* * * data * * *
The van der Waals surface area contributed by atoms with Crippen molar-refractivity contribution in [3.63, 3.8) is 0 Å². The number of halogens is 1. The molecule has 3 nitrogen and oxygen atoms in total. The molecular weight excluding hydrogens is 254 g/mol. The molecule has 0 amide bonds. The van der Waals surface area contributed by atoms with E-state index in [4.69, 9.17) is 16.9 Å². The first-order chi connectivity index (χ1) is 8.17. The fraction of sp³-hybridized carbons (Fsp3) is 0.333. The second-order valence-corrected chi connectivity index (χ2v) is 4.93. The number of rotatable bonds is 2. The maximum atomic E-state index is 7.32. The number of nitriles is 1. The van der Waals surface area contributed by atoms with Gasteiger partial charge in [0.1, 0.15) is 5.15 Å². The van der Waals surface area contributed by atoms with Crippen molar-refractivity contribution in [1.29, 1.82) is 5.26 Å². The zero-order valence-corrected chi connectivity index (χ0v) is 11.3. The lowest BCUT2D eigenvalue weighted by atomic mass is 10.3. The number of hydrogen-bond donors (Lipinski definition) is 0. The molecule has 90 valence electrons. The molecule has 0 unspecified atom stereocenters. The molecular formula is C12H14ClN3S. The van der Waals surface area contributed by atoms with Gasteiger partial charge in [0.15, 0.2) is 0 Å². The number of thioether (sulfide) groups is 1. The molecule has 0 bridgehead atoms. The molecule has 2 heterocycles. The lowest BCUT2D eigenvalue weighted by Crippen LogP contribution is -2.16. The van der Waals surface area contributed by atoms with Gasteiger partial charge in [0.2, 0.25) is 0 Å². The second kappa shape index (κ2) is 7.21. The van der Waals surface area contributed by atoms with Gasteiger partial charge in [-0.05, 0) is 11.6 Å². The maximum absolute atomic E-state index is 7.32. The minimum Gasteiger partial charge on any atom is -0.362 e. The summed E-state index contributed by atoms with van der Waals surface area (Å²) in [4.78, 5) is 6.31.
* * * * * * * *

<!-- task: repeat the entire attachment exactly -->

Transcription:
The van der Waals surface area contributed by atoms with Crippen molar-refractivity contribution in [3.63, 3.8) is 0 Å². The number of halogens is 1. The molecule has 3 nitrogen and oxygen atoms in total. The molecular weight excluding hydrogens is 254 g/mol. The molecule has 0 amide bonds. The van der Waals surface area contributed by atoms with E-state index in [4.69, 9.17) is 16.9 Å². The first-order chi connectivity index (χ1) is 8.17. The fraction of sp³-hybridized carbons (Fsp3) is 0.333. The second-order valence-corrected chi connectivity index (χ2v) is 4.93. The number of rotatable bonds is 2. The maximum atomic E-state index is 7.32. The number of nitriles is 1. The van der Waals surface area contributed by atoms with Gasteiger partial charge in [0.1, 0.15) is 5.15 Å². The van der Waals surface area contributed by atoms with Crippen molar-refractivity contribution in [1.29, 1.82) is 5.26 Å². The zero-order valence-corrected chi connectivity index (χ0v) is 11.3. The lowest BCUT2D eigenvalue weighted by atomic mass is 10.3. The number of hydrogen-bond donors (Lipinski definition) is 0. The molecule has 90 valence electrons. The molecule has 0 unspecified atom stereocenters. The molecular formula is C12H14ClN3S. The van der Waals surface area contributed by atoms with Gasteiger partial charge in [0.15, 0.2) is 0 Å². The number of thioether (sulfide) groups is 1. The molecule has 0 bridgehead atoms. The molecule has 2 heterocycles. The lowest BCUT2D eigenvalue weighted by Crippen LogP contribution is -2.16. The van der Waals surface area contributed by atoms with Gasteiger partial charge in [0.2, 0.25) is 0 Å². The second kappa shape index (κ2) is 7.21. The van der Waals surface area contributed by atoms with Gasteiger partial charge in [-0.05, 0) is 11.6 Å². The maximum absolute atomic E-state index is 7.32. The minimum Gasteiger partial charge on any atom is -0.362 e. The summed E-state index contributed by atoms with van der Waals surface area (Å²) in [4.78, 5) is 6.31.